Copper and Brass thin spaces in the UK??

I’ve just moved to the UK and I’m volunteering at a museum’s print shop. After composing my first line of cold metal type into my composing stick, I asked where the brass and copper thin spacing material was kept - back in my own shop it was always at my elbow while I was composing. I was told that they don’t use them in the UK! How do you get the stick tight so you can get a good lock-up? Cardboard.

Does anybody else in the UK have some insight into this question? Is it true that thins aren’t used here? Would they be helpful? Should I try to introduce coppers and brasses into the shop for better control of spacing and lockup?

I’m happy to learn the UK way; I’m already spelling Chapel with one ‘p’! :-)


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Effra press & type foundry ( makes and sells brass & copper spaces, so SOMEONE in the UK must use them. I only use paper when 1/2 point space is too thick.

I’ve always used half point copper and one point brass in my settings. Lately I bought both from NA Graphics in Colorado Springs USA, - the lovely Fritz Klinke. I also used
to stock one point typemetal one point hairs on my website (now closed) for sale, nobody ever bought any!!! I made these on the little hand operated hairs cutter made by the Monotype Corporation as a useful accessory. Want some anybody, in the UK? The UK trade always had them around in the long ago, and the better quality firms actually made use of them!. eg house custom one point before ! and ? DONT get them into the scrap bin.

We still sell brass and copper thin spaces made on an original American Type Founders machine dating to the 1890s. We also have their 2 pt. cutter for those thin spaces which we sell in 4 ounce quantities. We have the brass and copper rolled to order to the original specifications. And we use point standards made by several type founders dating back to 1887. All this was purchased at the 1993 ATF auction for $10. One of the point standards is this 60 point one from 1887: We still do a healthy business, including Great Britain, of selling this spacing.

A good comp should rarely, if ever, need to obtain good justification by using hair-spaces: the standard spaces of mutton, nut, thick, mid and thin used in combination should enable him to achieve this when hand setting!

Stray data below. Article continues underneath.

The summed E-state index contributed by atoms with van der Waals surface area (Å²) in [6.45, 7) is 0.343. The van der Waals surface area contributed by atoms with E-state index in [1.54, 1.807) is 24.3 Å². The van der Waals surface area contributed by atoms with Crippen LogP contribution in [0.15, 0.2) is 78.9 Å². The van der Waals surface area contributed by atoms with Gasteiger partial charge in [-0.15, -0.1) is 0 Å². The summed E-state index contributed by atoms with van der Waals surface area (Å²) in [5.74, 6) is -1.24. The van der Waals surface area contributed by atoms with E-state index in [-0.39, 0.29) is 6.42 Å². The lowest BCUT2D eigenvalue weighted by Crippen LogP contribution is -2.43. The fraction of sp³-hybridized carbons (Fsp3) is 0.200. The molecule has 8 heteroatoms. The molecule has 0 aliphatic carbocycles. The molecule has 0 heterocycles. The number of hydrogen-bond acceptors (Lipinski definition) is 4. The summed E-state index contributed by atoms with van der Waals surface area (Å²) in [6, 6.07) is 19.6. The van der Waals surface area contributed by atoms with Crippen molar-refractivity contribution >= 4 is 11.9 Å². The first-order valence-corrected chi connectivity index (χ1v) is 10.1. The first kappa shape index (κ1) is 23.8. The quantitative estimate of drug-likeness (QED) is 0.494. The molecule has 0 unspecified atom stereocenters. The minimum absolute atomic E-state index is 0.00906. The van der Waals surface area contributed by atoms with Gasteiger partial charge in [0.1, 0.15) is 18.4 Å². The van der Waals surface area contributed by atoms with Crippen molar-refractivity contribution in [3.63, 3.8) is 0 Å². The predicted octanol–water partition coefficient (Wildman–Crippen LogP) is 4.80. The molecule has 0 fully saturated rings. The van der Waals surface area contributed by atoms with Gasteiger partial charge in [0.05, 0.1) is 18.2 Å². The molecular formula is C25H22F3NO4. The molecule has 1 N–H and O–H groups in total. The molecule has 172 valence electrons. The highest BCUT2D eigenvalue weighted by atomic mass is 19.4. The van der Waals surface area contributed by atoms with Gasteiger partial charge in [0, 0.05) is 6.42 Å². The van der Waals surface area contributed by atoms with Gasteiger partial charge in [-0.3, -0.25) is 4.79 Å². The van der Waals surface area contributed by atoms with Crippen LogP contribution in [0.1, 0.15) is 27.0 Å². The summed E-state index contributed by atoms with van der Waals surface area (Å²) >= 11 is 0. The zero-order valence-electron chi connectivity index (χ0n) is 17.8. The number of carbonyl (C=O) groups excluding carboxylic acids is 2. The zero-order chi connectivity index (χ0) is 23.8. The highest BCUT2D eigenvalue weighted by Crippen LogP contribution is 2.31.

I’m with Kenneth Burnley, when I did my apprenticeship in the late 60s only the normal spaces were permitted when hand setting.

Not all spacing between words is equal because of optical illusion, the height/shape of the last letter of the first word to the height/shape of the first letter of the next word, so adjust the space accordingly.

Also keeping in mind that you don’t want rivers of white space going down the page.

If altering an existing forme card inserts could be used..

Stephenson Blake at some time produced copper spaces but brass spacing has never been used in the UK whereas Barnhart and Spindler supplied brass and copper spacing.

In spacing out within words, especially in display sizes, the copper and brass spaces come in very handy. I have always objected to paper or card stock because it can be easily crumpled, absorbs fluids like type wash and has a short useful life. The thin spaces have been used in the US since about 1887, so we at least we haven’t been bound by absolute rules as our friends across the pond.

We too used ‘hair’ spaces but only for letterspacing caps and small-caps – and very rarely for justifying text. Those hair spaces cast specially for the purpose were usually OK, though small air-bubbles in the casting often caused ‘fat’ hair spaces which had to be discarded. Hand-cut hair spaces of brass, copper and type-metal often gave burrs which, unless sanded or filed down (a tedious job!) resulted in problems on the stone during imposition and other problems for the pressman on the machine during printing. And, of course, the brass and copper hair spaces had to be carefully removed from diss material before being melted down.